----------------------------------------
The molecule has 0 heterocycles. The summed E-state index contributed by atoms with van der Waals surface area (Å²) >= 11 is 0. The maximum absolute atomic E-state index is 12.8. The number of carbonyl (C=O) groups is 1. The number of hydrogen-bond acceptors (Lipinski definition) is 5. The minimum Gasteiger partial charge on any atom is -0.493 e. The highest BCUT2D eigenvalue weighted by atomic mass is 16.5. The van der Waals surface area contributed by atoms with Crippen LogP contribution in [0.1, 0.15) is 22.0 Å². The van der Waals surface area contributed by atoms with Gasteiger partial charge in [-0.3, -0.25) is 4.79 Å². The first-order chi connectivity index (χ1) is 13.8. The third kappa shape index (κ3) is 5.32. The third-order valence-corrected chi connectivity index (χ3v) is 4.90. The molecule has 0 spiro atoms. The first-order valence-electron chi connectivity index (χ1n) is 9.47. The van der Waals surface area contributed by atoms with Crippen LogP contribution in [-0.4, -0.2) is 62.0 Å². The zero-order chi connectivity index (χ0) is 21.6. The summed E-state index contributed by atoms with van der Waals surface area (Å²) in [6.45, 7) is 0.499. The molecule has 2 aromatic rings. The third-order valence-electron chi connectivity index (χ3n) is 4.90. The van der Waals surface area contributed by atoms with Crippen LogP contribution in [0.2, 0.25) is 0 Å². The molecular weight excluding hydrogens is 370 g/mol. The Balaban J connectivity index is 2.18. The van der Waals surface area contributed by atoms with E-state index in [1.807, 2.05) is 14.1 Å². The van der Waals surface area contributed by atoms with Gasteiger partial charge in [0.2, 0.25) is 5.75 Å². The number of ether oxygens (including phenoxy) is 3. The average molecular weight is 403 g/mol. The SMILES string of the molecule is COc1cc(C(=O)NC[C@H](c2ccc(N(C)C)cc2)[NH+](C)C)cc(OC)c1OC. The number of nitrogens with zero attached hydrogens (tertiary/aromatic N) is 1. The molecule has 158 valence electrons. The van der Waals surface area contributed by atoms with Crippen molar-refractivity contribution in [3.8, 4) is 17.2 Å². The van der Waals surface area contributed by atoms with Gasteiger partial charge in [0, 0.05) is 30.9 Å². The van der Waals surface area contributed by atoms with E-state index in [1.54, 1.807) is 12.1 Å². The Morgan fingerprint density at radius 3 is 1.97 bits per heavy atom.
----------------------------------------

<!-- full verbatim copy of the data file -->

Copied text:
The molecule has 0 heterocycles. The summed E-state index contributed by atoms with van der Waals surface area (Å²) >= 11 is 0. The maximum absolute atomic E-state index is 12.8. The number of carbonyl (C=O) groups is 1. The number of hydrogen-bond acceptors (Lipinski definition) is 5. The minimum Gasteiger partial charge on any atom is -0.493 e. The highest BCUT2D eigenvalue weighted by atomic mass is 16.5. The van der Waals surface area contributed by atoms with Crippen LogP contribution in [0.1, 0.15) is 22.0 Å². The van der Waals surface area contributed by atoms with Gasteiger partial charge in [-0.3, -0.25) is 4.79 Å². The first-order chi connectivity index (χ1) is 13.8. The third kappa shape index (κ3) is 5.32. The third-order valence-corrected chi connectivity index (χ3v) is 4.90. The molecule has 0 spiro atoms. The first-order valence-electron chi connectivity index (χ1n) is 9.47. The van der Waals surface area contributed by atoms with Crippen LogP contribution in [-0.4, -0.2) is 62.0 Å². The zero-order chi connectivity index (χ0) is 21.6. The summed E-state index contributed by atoms with van der Waals surface area (Å²) in [6.45, 7) is 0.499. The molecule has 2 aromatic rings. The third-order valence-electron chi connectivity index (χ3n) is 4.90. The van der Waals surface area contributed by atoms with Crippen LogP contribution in [0.2, 0.25) is 0 Å². The molecular weight excluding hydrogens is 370 g/mol. The Balaban J connectivity index is 2.18. The van der Waals surface area contributed by atoms with E-state index in [1.807, 2.05) is 14.1 Å². The van der Waals surface area contributed by atoms with Gasteiger partial charge in [0.2, 0.25) is 5.75 Å². The number of ether oxygens (including phenoxy) is 3. The average molecular weight is 403 g/mol. The SMILES string of the molecule is COc1cc(C(=O)NC[C@H](c2ccc(N(C)C)cc2)[NH+](C)C)cc(OC)c1OC. The number of nitrogens with zero attached hydrogens (tertiary/aromatic N) is 1. The molecule has 158 valence electrons. The van der Waals surface area contributed by atoms with Crippen molar-refractivity contribution in [3.8, 4) is 17.2 Å². The van der Waals surface area contributed by atoms with Gasteiger partial charge in [0, 0.05) is 30.9 Å². The van der Waals surface area contributed by atoms with E-state index in [1.54, 1.807) is 12.1 Å². The Morgan fingerprint density at radius 3 is 1.97 bits per heavy atom.